Nail Bar

When I first heard of “Nail Bar*,” I was horrified: picturing New York’s Beauty Bar – where you can get a $10 manicure/cocktail combination during happy hour.  “There’s no way I’m being dragged to another bar reeking of nail polish remover,” I thought indignantly, my masculinity threatened.  Then I learned that, quite the opposite, this bar was known for Hammerschlagen: the German drinking game involving hammering a nail into a tree stump in the midst of a crowded bar (the crowded bar is optional).  Chest hair, here I come!

Apart from Hammerschlagen, “Nail Bar” is a small, typical Czech bar: three kinds of beer on tap, a half-hearted selection of booze and a dozen tables.  The attraction is, of course, that there are things to SMASH!  We’re here for the stump which is unceremoniously plunked in the middle of the floor in such a tight space that the waitress is constantly throwing elbows as she tries to pass to the bar.  It stands waist high, 20” in diameter, it’s surface speckled with the silver nail-heads of previous games and lightly dusted with a layer of saw from the abuse of missed shots.

Dad, you're probably the only reader who knows what this hammer looks like.

The game is played with a masons hammer and long, heavy gauge nails.  To start, each player hammers their nail evenly into the stump (exercising care to avoid knots and previous games) then the players take turns striking their nails with the chisel side of the hammer: one blow, hit or miss, and you pass on the hammer – the object being to drive the nail fully as quickly as possible.  The typical bet per round is that the loser buys the next round of drinks.  It’s devilishly simple and utterly delightful… until someone competitive misses a crucial shot and goes ballistic with a two pound hammer.

Nail bar is a popular hangout for students at The Language House, one of the many Language Schools in Prague, accrediting native speakers as teachers.  This means that opponents range from last years students, who can drive a nail in one carefully aimed blow, to wobbly novices, who launched their nails off into the crowd with dangerous speed.  Thankfully I fell somewhere in the middle and avoided buying drinks for all but the first game.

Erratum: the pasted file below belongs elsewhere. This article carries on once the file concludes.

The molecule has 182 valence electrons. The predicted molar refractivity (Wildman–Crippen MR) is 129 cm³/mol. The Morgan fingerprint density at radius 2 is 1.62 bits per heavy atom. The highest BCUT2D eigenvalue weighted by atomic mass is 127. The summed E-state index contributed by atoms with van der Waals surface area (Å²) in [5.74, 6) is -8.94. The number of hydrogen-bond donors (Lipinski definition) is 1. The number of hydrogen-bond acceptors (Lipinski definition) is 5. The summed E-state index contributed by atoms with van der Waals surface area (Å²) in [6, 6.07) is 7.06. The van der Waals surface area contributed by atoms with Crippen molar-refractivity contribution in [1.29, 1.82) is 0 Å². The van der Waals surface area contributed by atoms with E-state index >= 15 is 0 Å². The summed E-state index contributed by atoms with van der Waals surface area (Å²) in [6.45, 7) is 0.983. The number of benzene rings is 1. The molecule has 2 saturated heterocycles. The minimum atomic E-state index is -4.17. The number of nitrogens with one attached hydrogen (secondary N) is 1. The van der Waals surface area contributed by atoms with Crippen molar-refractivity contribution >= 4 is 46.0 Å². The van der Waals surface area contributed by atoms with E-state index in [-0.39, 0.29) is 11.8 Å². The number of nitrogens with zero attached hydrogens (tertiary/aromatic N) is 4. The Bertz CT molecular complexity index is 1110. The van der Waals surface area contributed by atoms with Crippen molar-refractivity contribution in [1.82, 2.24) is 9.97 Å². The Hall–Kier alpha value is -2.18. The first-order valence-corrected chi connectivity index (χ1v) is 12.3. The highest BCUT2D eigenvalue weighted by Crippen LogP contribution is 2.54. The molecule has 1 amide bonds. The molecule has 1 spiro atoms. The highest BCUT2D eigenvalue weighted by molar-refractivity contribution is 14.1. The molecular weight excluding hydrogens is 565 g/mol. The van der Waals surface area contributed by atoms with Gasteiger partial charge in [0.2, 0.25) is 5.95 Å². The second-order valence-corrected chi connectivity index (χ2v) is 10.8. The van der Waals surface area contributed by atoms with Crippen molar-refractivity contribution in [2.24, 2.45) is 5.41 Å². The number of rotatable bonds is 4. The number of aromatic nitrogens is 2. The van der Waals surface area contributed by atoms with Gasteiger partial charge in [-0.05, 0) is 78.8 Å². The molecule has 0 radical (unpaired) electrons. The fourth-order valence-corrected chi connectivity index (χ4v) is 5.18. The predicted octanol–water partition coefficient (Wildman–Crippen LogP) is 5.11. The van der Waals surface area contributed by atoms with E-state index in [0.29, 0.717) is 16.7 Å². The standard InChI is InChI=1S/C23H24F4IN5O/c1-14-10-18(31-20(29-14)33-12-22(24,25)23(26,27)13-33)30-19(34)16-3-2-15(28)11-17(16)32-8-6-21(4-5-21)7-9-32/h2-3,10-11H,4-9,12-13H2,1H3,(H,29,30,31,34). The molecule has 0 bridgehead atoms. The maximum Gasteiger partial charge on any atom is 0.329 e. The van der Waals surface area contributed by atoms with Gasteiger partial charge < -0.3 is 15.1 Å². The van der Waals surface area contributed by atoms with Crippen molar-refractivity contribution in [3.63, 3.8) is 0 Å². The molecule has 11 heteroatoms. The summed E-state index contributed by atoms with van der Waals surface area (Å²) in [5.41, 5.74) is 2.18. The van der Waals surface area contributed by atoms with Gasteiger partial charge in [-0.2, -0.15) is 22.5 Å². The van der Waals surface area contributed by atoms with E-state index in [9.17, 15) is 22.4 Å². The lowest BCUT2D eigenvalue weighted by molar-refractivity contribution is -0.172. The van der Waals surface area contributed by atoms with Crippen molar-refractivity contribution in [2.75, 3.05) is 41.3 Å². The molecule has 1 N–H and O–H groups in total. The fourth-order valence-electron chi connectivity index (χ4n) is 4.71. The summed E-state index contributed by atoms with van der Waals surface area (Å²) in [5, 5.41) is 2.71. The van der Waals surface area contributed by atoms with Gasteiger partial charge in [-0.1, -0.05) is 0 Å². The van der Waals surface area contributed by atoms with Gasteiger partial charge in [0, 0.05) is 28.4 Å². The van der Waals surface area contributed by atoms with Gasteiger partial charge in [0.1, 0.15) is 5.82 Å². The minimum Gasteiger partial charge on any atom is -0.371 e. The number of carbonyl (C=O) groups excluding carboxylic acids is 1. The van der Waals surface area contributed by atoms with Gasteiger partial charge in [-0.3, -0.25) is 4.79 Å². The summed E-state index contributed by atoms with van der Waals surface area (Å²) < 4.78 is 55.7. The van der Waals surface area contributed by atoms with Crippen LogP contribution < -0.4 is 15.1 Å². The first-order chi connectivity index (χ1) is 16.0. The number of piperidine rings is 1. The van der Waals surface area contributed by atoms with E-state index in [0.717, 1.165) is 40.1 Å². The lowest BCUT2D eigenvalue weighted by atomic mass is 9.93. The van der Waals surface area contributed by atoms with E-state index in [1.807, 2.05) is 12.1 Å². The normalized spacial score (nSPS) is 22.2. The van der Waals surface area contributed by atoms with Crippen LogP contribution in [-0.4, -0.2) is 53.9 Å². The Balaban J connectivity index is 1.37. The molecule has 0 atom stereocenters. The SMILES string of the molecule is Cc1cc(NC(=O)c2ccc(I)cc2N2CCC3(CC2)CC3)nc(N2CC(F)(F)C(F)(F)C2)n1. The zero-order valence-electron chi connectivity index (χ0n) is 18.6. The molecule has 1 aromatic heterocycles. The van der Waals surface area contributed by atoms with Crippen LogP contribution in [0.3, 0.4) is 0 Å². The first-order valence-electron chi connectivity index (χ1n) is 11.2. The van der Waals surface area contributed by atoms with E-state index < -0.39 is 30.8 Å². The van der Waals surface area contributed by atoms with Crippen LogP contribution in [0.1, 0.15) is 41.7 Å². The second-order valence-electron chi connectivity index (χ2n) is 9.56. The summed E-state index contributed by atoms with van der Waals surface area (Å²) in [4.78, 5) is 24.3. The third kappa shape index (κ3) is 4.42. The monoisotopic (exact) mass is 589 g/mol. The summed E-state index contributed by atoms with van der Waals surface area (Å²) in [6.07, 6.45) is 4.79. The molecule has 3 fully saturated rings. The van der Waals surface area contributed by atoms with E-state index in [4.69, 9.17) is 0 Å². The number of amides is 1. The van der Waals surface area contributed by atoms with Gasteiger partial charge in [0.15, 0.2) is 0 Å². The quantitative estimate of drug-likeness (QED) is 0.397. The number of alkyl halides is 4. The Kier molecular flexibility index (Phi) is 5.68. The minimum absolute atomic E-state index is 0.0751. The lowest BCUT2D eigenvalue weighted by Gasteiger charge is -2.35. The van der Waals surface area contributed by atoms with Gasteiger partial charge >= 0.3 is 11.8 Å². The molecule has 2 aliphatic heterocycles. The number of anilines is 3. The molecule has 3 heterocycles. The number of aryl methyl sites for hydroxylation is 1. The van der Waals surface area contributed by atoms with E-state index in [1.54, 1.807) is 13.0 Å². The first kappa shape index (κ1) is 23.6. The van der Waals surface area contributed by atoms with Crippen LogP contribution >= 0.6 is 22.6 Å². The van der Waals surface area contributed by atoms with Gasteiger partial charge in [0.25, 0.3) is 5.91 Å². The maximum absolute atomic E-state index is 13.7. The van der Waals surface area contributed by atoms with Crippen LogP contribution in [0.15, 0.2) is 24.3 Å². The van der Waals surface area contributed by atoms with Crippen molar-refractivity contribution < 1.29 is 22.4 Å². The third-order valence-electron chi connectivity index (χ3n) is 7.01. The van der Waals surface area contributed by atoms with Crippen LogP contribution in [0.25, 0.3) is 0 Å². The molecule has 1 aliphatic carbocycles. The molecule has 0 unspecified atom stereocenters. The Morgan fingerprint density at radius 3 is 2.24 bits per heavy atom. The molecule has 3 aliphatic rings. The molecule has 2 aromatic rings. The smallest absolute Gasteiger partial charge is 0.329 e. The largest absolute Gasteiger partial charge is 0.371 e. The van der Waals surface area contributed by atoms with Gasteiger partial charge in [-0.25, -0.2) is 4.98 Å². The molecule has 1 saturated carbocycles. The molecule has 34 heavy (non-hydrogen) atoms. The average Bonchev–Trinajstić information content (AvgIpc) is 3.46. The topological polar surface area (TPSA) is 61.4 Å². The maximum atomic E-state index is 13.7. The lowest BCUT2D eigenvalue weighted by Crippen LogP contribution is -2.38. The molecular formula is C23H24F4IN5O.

For those of you scoffing at the irresponsibility of the Czech and German drinkers, drunkenly swinging their hammers, I would now like to point out that Americans have adopted and adapted this game, taking it to an illogically dangerous conclusion.  I first heard of the stump game when I was working at Pleasant Acres in the summer of 2003 but it never seemed like a good idea to combine alcohol throwing, catching and smashing with a hammer.  Rock on, America.

*”Nail Bar” is a nickname coined by English speakers who didn’t know the bars real name.  The place is actually called Bar u Nemožných – though no Google search will reveal it’s secrets.

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2 Responses to Nail Bar

  1. Kari Tracy says:

    Interesting…I guess we have some competition for clever drinking games. When you get back and I am able to drink again we will have to get on that. Although I think we are the creators of lawn pong…no?

    • ianmarvinney says:

      We did invent lawn pong, didn’t we? An under-appreciated and underplayed game if there ever was one. Or maybe it’s just locked in my mind as we played it on a warm summer night: lit by tiki-torches, fireflies, and the glow of a wedding celebration.

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